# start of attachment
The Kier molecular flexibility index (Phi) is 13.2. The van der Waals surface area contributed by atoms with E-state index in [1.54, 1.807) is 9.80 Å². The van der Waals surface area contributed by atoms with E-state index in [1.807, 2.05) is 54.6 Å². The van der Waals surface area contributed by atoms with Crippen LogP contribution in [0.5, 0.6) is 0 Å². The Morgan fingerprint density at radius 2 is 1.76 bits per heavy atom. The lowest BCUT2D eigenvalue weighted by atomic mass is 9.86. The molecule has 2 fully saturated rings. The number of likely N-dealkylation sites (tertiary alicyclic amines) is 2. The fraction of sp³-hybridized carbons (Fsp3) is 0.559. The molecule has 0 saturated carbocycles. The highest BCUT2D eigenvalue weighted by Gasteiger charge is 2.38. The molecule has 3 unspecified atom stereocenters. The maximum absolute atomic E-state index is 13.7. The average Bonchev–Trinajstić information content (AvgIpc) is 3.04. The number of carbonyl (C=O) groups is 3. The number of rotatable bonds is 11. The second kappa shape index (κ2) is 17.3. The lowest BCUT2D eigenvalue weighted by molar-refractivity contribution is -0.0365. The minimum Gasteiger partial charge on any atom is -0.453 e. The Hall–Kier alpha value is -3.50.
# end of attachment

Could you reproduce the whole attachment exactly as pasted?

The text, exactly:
The Kier molecular flexibility index (Phi) is 13.2. The van der Waals surface area contributed by atoms with E-state index in [1.54, 1.807) is 9.80 Å². The van der Waals surface area contributed by atoms with E-state index in [1.807, 2.05) is 54.6 Å². The van der Waals surface area contributed by atoms with Crippen LogP contribution in [0.5, 0.6) is 0 Å². The Morgan fingerprint density at radius 2 is 1.76 bits per heavy atom. The lowest BCUT2D eigenvalue weighted by atomic mass is 9.86. The molecule has 2 fully saturated rings. The number of likely N-dealkylation sites (tertiary alicyclic amines) is 2. The fraction of sp³-hybridized carbons (Fsp3) is 0.559. The molecule has 0 saturated carbocycles. The highest BCUT2D eigenvalue weighted by Gasteiger charge is 2.38. The molecule has 3 unspecified atom stereocenters. The maximum absolute atomic E-state index is 13.7. The average Bonchev–Trinajstić information content (AvgIpc) is 3.04. The number of carbonyl (C=O) groups is 3. The number of rotatable bonds is 11. The second kappa shape index (κ2) is 17.3. The lowest BCUT2D eigenvalue weighted by molar-refractivity contribution is -0.0365. The minimum Gasteiger partial charge on any atom is -0.453 e. The Hall–Kier alpha value is -3.50.